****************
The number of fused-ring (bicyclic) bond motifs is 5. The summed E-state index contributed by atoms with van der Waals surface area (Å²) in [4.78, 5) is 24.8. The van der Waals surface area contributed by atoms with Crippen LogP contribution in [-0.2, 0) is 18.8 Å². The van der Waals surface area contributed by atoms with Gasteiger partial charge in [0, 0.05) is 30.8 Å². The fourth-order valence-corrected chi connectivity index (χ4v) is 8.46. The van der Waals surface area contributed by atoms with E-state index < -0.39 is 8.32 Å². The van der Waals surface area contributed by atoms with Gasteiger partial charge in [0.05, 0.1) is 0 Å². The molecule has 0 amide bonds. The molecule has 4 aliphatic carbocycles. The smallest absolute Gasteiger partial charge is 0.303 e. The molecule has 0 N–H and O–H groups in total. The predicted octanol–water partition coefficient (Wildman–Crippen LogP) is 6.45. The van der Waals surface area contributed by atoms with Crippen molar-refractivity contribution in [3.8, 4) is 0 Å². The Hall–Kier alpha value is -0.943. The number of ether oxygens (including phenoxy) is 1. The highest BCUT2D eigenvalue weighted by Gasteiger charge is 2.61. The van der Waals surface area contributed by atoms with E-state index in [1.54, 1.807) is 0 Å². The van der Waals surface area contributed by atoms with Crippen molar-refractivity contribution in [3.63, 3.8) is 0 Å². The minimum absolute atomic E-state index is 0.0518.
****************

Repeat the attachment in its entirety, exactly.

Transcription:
The number of fused-ring (bicyclic) bond motifs is 5. The summed E-state index contributed by atoms with van der Waals surface area (Å²) in [4.78, 5) is 24.8. The van der Waals surface area contributed by atoms with Crippen LogP contribution in [-0.2, 0) is 18.8 Å². The van der Waals surface area contributed by atoms with Gasteiger partial charge in [0, 0.05) is 30.8 Å². The fourth-order valence-corrected chi connectivity index (χ4v) is 8.46. The van der Waals surface area contributed by atoms with E-state index < -0.39 is 8.32 Å². The van der Waals surface area contributed by atoms with Gasteiger partial charge in [0.05, 0.1) is 0 Å². The molecule has 0 amide bonds. The molecule has 4 aliphatic carbocycles. The smallest absolute Gasteiger partial charge is 0.303 e. The molecule has 0 N–H and O–H groups in total. The predicted octanol–water partition coefficient (Wildman–Crippen LogP) is 6.45. The van der Waals surface area contributed by atoms with Crippen molar-refractivity contribution in [3.8, 4) is 0 Å². The Hall–Kier alpha value is -0.943. The number of ether oxygens (including phenoxy) is 1. The highest BCUT2D eigenvalue weighted by Gasteiger charge is 2.61. The van der Waals surface area contributed by atoms with E-state index in [1.54, 1.807) is 0 Å². The van der Waals surface area contributed by atoms with Crippen molar-refractivity contribution in [3.63, 3.8) is 0 Å². The minimum absolute atomic E-state index is 0.0518.